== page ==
Nebraska's uniform combinations


Coaching

The early years (1890-1917)

The Nebraska football program started strong and experienced success from the very beginning, going twenty-eight years straight with only a single losing season to blemish the streak. Until the 1-7-1 losing season in 1899 in coach A. Edwin Branch's only year at the helm, Nebraska had compiled a 40-18-3 (0.680) record.

Nebraska's 4th coach, Frank Crawford (1893-1894, 9-4-1, 0.679) was the first paid head football coach at Nebraska. Eddie "Robbie" Robinson (1896-1897, 11-4-1, 0.719) and Fielding Yost (1898, 8-3-0, 0.727), the sixth and seventh head coaches, were the earliest Nebraska coaches to eventually be inducted into the College Football Hall of Fame. Walter C. Booth (1900-1905, 46-8-1, 0.845) was the program's 9th leader, and had the second-best career record spanning more than a year during this era, bested only by the remarkable record amassed by Ewald O. Stiehm (1911-1915, 35-2-3, 0.913), who won the conference title in all five of his seasons and whose winning percentage as Nebraska's 12th head coach remains an all-time program best.

A brief slump (1918-1920)

When the United States became involved in World War I, many young men went off to war, depleting the ranks of football teams nationwide. In addition, travel was severely restricted, causing the cancellation of numerous scheduled football games. Further complicated by the effects of the 1918 flu pandemic, the 1918 college football season was a shambles nationwide.

William G. Kline attempted to guide Nebraska through the stunted 1918 season, managing only a 2-3-1 (0.417) record. Henry Schulte (1919-1920, 8-6-3, 0.559), with thirteen years as a coach at other schools before arriving at Nebraska, managed over the next two years to barely attain a winning record as the program recovered from the war and the aftermath. Although Schulte stepped down as head football coach after 1920, he remained at Nebraska to coach other sports and as an assistant football coach through 1938.

Climb back to dominance (1921-1941)

By the end of the post-war slump, Nebraska had been led by fifteen head coaches over thirty-one years, but a new period of relative stability followed as Nebraska once again became a relatively dominating force in college football.

Fred Dawson (1921-1924, 23-7-2, 0.750) arrived at Nebraska after stints at Columbia, Denver, and Virginia. In his four years he won three conference titles and compiled the best record from this era, though it was nearly matched by the two coaches to follow him.

First-time head coach Ernest E. Bearg (1925-1928, 23-7-3, 0.742) pulled in a title in his final season before handing over a well-formed team to Dana X. Bible (1929-1936, 50-15-7, 0.743). Bible had an established reputation after fifteen years of experience as head coach, bringing in five Southwest Conference titles for Texas A&M, and his winning ways continued as he led Nebraska to six more conference titles in his eight seasons.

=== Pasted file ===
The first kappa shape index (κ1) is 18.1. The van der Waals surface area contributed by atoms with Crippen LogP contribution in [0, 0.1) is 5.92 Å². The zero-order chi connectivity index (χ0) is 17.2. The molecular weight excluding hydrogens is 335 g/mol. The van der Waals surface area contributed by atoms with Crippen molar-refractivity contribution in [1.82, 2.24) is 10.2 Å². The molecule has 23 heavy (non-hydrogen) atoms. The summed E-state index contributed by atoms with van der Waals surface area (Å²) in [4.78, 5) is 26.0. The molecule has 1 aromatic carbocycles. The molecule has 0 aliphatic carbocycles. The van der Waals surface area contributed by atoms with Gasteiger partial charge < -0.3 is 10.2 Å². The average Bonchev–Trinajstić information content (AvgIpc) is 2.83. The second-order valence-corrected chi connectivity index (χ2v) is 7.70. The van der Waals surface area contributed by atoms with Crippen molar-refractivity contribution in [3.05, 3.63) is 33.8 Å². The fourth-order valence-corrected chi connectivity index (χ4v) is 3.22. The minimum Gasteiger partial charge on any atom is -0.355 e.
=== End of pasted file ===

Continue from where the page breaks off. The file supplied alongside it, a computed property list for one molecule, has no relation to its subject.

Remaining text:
Lawrence Mcceney "Biff" Jones (1937-1941, 28-14-4, 0.652) faltered somewhat compared with his predecessors, yet still was a winning coach who claimed two titles in his tenure and brought Nebraska to their first ever bowl game, a loss to Stanford in the 1941 Rose Bowl. The following year, as the nation began to more fully be drawn closer to involvement in World War II, the program set a new record low with five straight midseason losses. One week after the final game of the season, Japan carried out the attack on Pearl Harbor. The country was again at war. Many thousands of young men joined the armed forces and were soon shipped abroad, as Nebraska's fortunes once again headed into a downturn.

Slide into obscurity (1942-1961)

Nebraska was led by three head coaches during the war years, with a scarcity of players available as so many of the country's young men were abroad and at war. By 1945, the year the war ended, the Cornhuskers stumbled to a 11-24-0 (0.314) record.

The situation did not improve after the war, as Bernie Masterson (1946-1947, 5-13-0, 0.250) put together the worst head coaching career record ever compiled at Nebraska in his first and only head football coaching appointment. Previous head coach George Clark (1945 & 1948, 6-13-0, 0.316), a veteran of both world wars with an extensive coaching pedigree and who led Nebraska in the final war season of 1945, returned as Nebraska's coach for 1948 temporarily as a search was made for his successor, prior to his ascension to Athletic Director at Nebraska.

Clark hired Bill Glassford (1949-1955, 50-40-4, 0.471) and it seemed at first that Nebraska might climb back into prominence under Glassford's leadership, especially after the 6-2-1 1950 season, and Nebraska's second-ever bowl appearance, a 7-34 loss to Duke in the 1955 Orange Bowl.

Following Glassford, Pete Elliott, a star quarterback who led Michigan to the 1948 national championship, arrived at Nebraska for his first ever head coaching appointment. Although he would go on to achieve successes later in his career, he managed to get to just 4-6-0 (0.400) in his one year at Nebraska. His replacement, Bill Jennings (1957-1961, 15-34-1, 0.310) fared even worse at the helm, his final career record with the Cornhuskers being the lowest of all but three of Nebraska's coaches.